I sympathize deeply with your attempts to save the compatibilist version.
But the problems remain. I don't think you have explained them away.
> "Not visible in nature" assumes that God is only visible in miracles, which
> is not the view of many theists. I personally do not see how one can do
> science without methodological naturalism, since there is the underlying
> assumption of uniformitarianism and God's actions are not sufficiently
> constrained to make that assumption. However, it is possible to see God's
> hand in this predictability rather than simply accepting it as the way the
> universe happens to work.
Your argument is clear. I accept that you might think that God is visible in
the predictability of nature. Under methodological naturalism, any laws or
regularities behind the laws is equally subject to investigation. So far,
methodological naturalism has gone a very long way in this direction, but has
much farther to go. Your view is equivalent to either God of the gaps or a
Deistic god. The first is weak for all the reasons given on this reflector, and
the second is back in the worthless kind of God.
> Methodological naturalism, as its name implies, is a method. A miracle is
> not an exception to methodological naturalism. Rather, it is an exception
> to the assumption that methodological naturalism can explain the situation.
> Methodological naturalism is no menace to miracles in the natural world;
> instead, it may more fully document them.
This is a question of investigation. Miracles investigated in the present, when
enough data are present, always succumb to methodological naturalism. You are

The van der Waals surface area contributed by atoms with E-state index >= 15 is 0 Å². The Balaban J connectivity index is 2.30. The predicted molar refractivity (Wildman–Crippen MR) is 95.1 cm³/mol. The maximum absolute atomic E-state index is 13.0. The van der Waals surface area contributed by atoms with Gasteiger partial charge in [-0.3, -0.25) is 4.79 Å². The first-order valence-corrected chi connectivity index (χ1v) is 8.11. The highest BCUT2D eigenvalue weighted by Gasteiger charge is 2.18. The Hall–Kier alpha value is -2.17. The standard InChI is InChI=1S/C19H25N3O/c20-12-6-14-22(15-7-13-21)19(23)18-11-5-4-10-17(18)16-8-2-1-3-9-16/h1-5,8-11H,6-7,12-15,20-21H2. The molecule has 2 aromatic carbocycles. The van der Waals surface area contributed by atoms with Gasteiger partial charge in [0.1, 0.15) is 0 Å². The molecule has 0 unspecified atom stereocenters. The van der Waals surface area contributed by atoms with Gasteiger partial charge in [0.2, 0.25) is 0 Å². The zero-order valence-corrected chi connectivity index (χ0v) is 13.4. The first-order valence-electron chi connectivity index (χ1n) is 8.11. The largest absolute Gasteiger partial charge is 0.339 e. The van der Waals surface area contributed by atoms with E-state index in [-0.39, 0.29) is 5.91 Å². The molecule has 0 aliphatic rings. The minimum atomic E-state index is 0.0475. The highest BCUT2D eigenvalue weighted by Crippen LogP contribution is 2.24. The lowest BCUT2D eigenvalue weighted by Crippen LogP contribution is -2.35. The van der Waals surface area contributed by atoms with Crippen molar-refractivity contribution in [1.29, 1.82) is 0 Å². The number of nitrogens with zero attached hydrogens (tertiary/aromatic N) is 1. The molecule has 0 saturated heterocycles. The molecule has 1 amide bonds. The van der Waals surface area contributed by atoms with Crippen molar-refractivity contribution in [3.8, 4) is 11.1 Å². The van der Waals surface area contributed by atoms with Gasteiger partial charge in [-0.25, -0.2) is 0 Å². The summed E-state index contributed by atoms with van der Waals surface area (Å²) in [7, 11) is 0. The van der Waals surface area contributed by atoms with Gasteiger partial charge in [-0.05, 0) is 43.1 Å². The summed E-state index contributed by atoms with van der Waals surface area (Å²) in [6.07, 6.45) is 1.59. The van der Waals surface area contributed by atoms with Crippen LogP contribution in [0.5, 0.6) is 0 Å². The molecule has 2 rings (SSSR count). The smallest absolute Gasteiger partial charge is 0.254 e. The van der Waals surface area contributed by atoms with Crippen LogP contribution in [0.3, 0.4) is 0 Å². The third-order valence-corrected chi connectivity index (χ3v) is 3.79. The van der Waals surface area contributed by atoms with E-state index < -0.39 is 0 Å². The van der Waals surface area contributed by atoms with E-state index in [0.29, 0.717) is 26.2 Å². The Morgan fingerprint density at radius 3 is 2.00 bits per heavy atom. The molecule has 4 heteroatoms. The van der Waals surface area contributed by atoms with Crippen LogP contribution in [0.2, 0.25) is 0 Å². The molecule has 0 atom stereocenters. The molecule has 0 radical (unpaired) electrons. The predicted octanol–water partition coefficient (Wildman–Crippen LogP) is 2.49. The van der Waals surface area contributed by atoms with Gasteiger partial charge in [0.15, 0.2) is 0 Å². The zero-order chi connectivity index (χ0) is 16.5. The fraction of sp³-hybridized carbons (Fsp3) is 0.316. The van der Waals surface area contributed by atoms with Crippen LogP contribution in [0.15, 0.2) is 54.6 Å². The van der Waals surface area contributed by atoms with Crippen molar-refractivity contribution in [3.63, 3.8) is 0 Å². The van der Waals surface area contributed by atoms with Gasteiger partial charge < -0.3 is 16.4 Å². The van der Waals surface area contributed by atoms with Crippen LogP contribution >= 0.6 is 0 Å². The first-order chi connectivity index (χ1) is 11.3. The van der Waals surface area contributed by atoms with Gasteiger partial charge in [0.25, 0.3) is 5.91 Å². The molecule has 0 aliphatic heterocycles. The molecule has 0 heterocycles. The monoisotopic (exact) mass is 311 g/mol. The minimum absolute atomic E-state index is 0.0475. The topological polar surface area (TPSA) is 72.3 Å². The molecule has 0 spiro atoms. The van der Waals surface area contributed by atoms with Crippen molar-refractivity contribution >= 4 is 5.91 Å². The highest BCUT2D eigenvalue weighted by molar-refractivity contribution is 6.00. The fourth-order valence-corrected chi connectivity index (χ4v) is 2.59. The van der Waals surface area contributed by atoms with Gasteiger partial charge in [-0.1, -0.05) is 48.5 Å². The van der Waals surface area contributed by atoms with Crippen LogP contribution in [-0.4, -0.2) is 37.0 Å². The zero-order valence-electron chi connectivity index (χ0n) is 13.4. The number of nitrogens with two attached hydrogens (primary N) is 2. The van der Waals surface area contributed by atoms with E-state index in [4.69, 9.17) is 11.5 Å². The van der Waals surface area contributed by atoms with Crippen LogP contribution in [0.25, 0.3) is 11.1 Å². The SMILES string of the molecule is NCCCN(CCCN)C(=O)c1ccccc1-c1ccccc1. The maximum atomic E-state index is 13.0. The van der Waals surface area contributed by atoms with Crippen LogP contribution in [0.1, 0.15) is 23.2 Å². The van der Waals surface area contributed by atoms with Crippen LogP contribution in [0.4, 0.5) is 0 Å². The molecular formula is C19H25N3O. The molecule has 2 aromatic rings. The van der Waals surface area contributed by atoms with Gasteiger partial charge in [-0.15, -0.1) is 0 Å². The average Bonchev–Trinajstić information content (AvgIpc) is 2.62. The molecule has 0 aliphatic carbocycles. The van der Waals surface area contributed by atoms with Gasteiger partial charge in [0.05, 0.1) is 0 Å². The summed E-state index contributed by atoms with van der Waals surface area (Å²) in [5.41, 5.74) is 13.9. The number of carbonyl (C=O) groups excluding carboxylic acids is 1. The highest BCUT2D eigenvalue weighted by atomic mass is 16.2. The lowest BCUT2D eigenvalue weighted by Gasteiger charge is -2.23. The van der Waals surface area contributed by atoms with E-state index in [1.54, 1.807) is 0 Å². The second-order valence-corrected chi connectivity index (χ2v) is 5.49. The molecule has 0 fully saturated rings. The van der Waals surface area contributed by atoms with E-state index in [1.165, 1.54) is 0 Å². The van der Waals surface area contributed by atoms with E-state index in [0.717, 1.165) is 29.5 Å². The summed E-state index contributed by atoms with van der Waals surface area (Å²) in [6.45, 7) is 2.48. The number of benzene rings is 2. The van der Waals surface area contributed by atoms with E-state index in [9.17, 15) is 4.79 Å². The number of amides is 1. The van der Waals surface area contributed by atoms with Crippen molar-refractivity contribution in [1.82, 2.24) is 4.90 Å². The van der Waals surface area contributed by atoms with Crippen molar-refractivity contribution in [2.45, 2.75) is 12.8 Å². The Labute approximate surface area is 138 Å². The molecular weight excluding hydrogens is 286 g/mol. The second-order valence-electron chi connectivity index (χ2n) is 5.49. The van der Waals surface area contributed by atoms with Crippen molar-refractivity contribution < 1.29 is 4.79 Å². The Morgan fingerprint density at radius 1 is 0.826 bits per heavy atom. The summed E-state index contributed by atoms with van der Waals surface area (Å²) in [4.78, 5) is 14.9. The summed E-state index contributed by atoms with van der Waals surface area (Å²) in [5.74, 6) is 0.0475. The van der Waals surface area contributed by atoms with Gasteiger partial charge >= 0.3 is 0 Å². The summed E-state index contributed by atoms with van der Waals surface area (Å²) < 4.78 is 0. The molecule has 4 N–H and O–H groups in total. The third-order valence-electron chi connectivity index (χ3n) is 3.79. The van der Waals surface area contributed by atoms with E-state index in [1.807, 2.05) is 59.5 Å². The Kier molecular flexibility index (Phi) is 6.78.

in a terrible situation if you argue that your favorite miracles can be
disproved by scientific investigation. Are you willing to argue that Jesus came
from a virgin birth (with I guess one complement of divine chromosomes), that
paternity testing would reveal no connection with nearby men, and was
resurrected from the dead? If true, then I surely would become a believing
Christian. But the evidence so far is woefully weak from the viewpoint of
methodological naturalism. Your only hope is for the case to never be capable
of investigation. How about more recent miracles with good evidence that they
must be miraculous? Having God split Cayuga Lake and allowing me to walk to the
other side would immediately convince me.
I think you multiply your problems by saying, well, investigate miracles.
If you do, and find a perfectly reasonable natural explanation, then you are up
a creek. In the case of Jesus, or the thousands of cases offered up as virigin
births in this century, methodological naturalism suggests strongly that none
were virgin births. After all, we have only Mary's word for it, and that may be
just a reconstruction that can be tracked down by Biblical scholars.
Best wishes, Will